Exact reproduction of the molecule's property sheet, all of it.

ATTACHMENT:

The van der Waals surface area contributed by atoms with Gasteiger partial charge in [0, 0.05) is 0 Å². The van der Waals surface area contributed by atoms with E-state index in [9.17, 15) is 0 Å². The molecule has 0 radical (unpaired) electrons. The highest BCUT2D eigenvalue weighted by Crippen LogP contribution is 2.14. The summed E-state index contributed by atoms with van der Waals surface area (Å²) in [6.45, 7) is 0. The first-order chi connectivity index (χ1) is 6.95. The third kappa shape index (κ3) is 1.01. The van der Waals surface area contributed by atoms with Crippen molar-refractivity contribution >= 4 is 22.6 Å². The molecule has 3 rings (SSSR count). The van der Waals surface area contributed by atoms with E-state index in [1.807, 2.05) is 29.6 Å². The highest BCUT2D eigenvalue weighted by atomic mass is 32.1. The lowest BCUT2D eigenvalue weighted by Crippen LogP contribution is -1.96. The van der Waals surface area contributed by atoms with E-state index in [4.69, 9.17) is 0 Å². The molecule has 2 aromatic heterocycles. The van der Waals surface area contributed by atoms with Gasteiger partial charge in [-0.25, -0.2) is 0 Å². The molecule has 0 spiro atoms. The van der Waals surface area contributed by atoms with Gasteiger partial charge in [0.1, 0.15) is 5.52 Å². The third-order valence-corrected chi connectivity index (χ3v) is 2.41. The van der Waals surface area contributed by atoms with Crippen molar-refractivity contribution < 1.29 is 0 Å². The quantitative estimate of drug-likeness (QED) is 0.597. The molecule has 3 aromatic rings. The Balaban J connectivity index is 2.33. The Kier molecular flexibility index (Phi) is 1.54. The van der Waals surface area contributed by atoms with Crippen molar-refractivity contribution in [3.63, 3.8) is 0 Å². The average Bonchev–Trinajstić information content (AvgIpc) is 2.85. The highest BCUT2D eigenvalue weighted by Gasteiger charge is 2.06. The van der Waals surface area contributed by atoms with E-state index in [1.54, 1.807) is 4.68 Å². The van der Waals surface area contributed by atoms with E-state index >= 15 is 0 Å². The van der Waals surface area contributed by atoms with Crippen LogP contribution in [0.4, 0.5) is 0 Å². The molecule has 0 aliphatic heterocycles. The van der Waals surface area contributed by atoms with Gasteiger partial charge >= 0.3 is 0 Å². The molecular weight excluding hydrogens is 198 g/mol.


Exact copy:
The van der Waals surface area contributed by atoms with Gasteiger partial charge in [0, 0.05) is 0 Å². The van der Waals surface area contributed by atoms with E-state index in [9.17, 15) is 0 Å². The molecule has 0 radical (unpaired) electrons. The highest BCUT2D eigenvalue weighted by Crippen LogP contribution is 2.14. The summed E-state index contributed by atoms with van der Waals surface area (Å²) in [6.45, 7) is 0. The first-order chi connectivity index (χ1) is 6.95. The third kappa shape index (κ3) is 1.01. The van der Waals surface area contributed by atoms with Crippen molar-refractivity contribution >= 4 is 22.6 Å². The molecule has 3 rings (SSSR count). The van der Waals surface area contributed by atoms with E-state index in [1.807, 2.05) is 29.6 Å². The highest BCUT2D eigenvalue weighted by atomic mass is 32.1. The lowest BCUT2D eigenvalue weighted by Crippen LogP contribution is -1.96. The van der Waals surface area contributed by atoms with E-state index in [4.69, 9.17) is 0 Å². The molecule has 2 aromatic heterocycles. The van der Waals surface area contributed by atoms with Gasteiger partial charge in [-0.25, -0.2) is 0 Å². The molecule has 0 spiro atoms. The van der Waals surface area contributed by atoms with Gasteiger partial charge in [0.1, 0.15) is 5.52 Å². The third-order valence-corrected chi connectivity index (χ3v) is 2.41. The van der Waals surface area contributed by atoms with Crippen molar-refractivity contribution < 1.29 is 0 Å². The quantitative estimate of drug-likeness (QED) is 0.597. The molecule has 3 aromatic rings. The Balaban J connectivity index is 2.33. The Kier molecular flexibility index (Phi) is 1.54. The van der Waals surface area contributed by atoms with Crippen molar-refractivity contribution in [3.63, 3.8) is 0 Å². The average Bonchev–Trinajstić information content (AvgIpc) is 2.85. The highest BCUT2D eigenvalue weighted by Gasteiger charge is 2.06. The van der Waals surface area contributed by atoms with E-state index in [1.54, 1.807) is 4.68 Å². The van der Waals surface area contributed by atoms with E-state index >= 15 is 0 Å². The van der Waals surface area contributed by atoms with Crippen LogP contribution in [0.4, 0.5) is 0 Å². The molecule has 0 aliphatic heterocycles. The van der Waals surface area contributed by atoms with Gasteiger partial charge >= 0.3 is 0 Å². The molecular weight excluding hydrogens is 198 g/mol.